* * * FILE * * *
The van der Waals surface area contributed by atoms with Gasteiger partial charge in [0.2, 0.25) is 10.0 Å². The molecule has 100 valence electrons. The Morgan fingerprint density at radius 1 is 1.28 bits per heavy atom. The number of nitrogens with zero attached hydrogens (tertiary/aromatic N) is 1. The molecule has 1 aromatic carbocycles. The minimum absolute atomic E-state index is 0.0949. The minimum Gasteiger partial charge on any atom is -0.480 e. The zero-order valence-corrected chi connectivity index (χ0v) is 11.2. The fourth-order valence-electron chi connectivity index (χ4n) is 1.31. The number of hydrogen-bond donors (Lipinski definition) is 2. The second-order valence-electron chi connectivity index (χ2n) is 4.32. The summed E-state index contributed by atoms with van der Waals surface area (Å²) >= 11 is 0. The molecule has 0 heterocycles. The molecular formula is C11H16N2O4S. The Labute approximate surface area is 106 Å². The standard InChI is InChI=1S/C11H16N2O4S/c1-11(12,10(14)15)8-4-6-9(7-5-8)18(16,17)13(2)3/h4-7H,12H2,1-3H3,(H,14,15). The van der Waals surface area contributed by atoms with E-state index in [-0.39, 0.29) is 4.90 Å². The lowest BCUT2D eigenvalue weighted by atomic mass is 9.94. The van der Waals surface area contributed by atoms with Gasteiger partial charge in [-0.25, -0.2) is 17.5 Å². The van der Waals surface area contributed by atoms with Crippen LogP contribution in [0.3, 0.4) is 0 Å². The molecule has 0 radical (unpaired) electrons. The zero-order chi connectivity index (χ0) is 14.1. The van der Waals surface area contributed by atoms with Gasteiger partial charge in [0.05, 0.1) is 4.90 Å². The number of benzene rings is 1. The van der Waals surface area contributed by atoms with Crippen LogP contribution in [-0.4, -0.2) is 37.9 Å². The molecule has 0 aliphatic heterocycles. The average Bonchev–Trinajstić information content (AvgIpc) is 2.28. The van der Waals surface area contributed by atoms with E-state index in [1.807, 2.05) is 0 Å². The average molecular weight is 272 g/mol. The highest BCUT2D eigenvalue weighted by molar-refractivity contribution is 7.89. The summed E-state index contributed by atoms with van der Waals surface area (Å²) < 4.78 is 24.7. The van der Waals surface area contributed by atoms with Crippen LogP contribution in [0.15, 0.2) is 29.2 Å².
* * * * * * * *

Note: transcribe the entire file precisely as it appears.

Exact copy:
The van der Waals surface area contributed by atoms with Gasteiger partial charge in [0.2, 0.25) is 10.0 Å². The molecule has 100 valence electrons. The Morgan fingerprint density at radius 1 is 1.28 bits per heavy atom. The number of nitrogens with zero attached hydrogens (tertiary/aromatic N) is 1. The molecule has 1 aromatic carbocycles. The minimum absolute atomic E-state index is 0.0949. The minimum Gasteiger partial charge on any atom is -0.480 e. The zero-order valence-corrected chi connectivity index (χ0v) is 11.2. The fourth-order valence-electron chi connectivity index (χ4n) is 1.31. The number of hydrogen-bond donors (Lipinski definition) is 2. The second-order valence-electron chi connectivity index (χ2n) is 4.32. The summed E-state index contributed by atoms with van der Waals surface area (Å²) >= 11 is 0. The molecule has 0 heterocycles. The molecular formula is C11H16N2O4S. The Labute approximate surface area is 106 Å². The standard InChI is InChI=1S/C11H16N2O4S/c1-11(12,10(14)15)8-4-6-9(7-5-8)18(16,17)13(2)3/h4-7H,12H2,1-3H3,(H,14,15). The van der Waals surface area contributed by atoms with E-state index in [-0.39, 0.29) is 4.90 Å². The lowest BCUT2D eigenvalue weighted by atomic mass is 9.94. The van der Waals surface area contributed by atoms with Gasteiger partial charge in [-0.25, -0.2) is 17.5 Å². The van der Waals surface area contributed by atoms with Crippen LogP contribution in [0.3, 0.4) is 0 Å². The molecule has 0 radical (unpaired) electrons. The zero-order chi connectivity index (χ0) is 14.1. The van der Waals surface area contributed by atoms with Gasteiger partial charge in [0.05, 0.1) is 4.90 Å². The number of benzene rings is 1. The van der Waals surface area contributed by atoms with Crippen LogP contribution in [-0.4, -0.2) is 37.9 Å². The molecule has 0 aliphatic heterocycles. The average Bonchev–Trinajstić information content (AvgIpc) is 2.28. The van der Waals surface area contributed by atoms with E-state index in [1.807, 2.05) is 0 Å². The average molecular weight is 272 g/mol. The highest BCUT2D eigenvalue weighted by molar-refractivity contribution is 7.89. The summed E-state index contributed by atoms with van der Waals surface area (Å²) < 4.78 is 24.7. The van der Waals surface area contributed by atoms with Crippen LogP contribution in [0.15, 0.2) is 29.2 Å².